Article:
Jumping or twitching eye is very common and, in most cases, nothing to be concerned about. In some rarer circumstances though, it can require further investigation.
So why does your eyelid spasm or jump? It’s not for joy, on the contrary, it’s usually due to shortcomings in your body elsewhere, and with some investigation, you can find what’s causing it.
Let’s take a look.
Eye twitching or jumping eye: definition and symptoms
👉Scientifically speaking, a jumping eye or twitching eyelid is called eyelid myokymia, or eyelid fasciculation.
Your eyelid (the lower part usually, occasionally the upper part) begins to shake uncontrollably. Like your dad at a disco. It’s not localized and could be either your right or left eye, depending.
This eyelid twitching phenomenon appears suddenly without any real warning (also like your dad at a disco). It can disappear as quickly as it arrived but can also last several weeks, which is annoying for you and a bit disconcerting for others.
If, on the other hand, your eye isn’t simply twitching, but the tremors are actually causing it to close partially or completely (usually both), then it’s referred to as benign essential blepharospasm. Which can be more serious and requires further medical follow-up.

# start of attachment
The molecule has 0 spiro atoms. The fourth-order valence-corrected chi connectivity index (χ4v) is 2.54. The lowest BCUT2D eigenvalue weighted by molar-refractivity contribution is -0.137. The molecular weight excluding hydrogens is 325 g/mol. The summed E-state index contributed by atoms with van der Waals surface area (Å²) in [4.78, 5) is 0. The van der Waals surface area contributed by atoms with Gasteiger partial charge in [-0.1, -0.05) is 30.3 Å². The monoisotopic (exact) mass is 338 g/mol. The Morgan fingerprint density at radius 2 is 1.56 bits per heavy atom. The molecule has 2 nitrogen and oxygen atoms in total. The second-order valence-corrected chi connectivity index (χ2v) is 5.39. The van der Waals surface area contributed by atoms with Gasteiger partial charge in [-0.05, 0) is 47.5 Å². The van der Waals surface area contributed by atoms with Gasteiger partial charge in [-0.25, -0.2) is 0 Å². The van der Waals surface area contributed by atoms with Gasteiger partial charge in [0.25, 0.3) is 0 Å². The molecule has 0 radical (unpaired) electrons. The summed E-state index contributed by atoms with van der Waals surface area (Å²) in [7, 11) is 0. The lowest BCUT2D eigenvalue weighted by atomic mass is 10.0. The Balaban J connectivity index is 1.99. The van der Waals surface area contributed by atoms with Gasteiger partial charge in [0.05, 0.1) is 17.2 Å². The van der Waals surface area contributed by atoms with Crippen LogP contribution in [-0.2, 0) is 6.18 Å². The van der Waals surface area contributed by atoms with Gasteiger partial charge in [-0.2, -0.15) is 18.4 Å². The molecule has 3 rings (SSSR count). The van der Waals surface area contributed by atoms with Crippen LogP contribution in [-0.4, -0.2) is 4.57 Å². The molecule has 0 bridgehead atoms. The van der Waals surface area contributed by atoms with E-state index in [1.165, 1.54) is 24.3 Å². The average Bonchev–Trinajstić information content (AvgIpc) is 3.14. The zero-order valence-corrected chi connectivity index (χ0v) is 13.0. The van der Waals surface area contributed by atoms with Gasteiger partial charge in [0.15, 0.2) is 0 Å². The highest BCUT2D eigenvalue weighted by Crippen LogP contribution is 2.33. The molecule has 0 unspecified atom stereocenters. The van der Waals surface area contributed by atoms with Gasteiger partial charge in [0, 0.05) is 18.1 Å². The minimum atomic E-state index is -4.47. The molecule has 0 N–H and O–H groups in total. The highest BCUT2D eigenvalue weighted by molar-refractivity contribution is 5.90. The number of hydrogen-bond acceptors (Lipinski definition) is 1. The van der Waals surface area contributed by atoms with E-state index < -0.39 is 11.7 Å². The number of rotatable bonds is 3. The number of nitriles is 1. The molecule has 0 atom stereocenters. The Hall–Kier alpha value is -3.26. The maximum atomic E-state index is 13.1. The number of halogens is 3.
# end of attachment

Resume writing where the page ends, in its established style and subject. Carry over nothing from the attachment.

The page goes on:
By that, we mean see a doctor for an eye exam, not refer to your favorite episode of Scrubs.
Causes of twitching eyes
The primary origin of jumping or eyelid twitch is unknown, but it is known that it can originate in the motor nerves of the brain.
We can identify factors that can trigger or reinforce an episode of eye jumping:
- Magnesium deficiency
- Eye strain, or computer vision syndrome
- Certain drugs and stimulants (including the dangerous trio: caffeine, tobacco and alcohol)
- Dry eye syndrome
- Eye muscle fatigue
- Irritated eyes
- Lack of sleep
- Environment: too much wind or sun
How to stop your eye from twitching
There are simple but fundamental changes you can make to your diet and routine that will help prevent your eyelid twitches. Since the origin is probably to do with your nervous system, we should tackle it directly from the Groot…. I mean root.
- ☕Replace your coffee order with another neutral drink for a few days. Ideally reduce how much you have in general, switching to decaf every other cup will improve your sensitivity, and you might end up spending less money on Starbucks.
- 🚬Avoid alcohol and cigarettes. There goes your Friday night. For real though, it’s a good reason to cut down.
- 💤Take the time to rest. A lot can be cured by a good night’s sleep. And you’ll feel better too.
- 💻Reduce your screen time. Use blue light blocking computer glasses to reduce digital eye strain and fatigue.
- 😴Try meditation. We use the Headspace app and spend just 15 minutes a day meditating to release pressure and reduce stress.
- 🏃♀️Add more exercise to your daily life. We all have to get off the computer some time. As well as relaxing you, it lowers intraocular pressure and can help reduce symptoms like an eye twitch.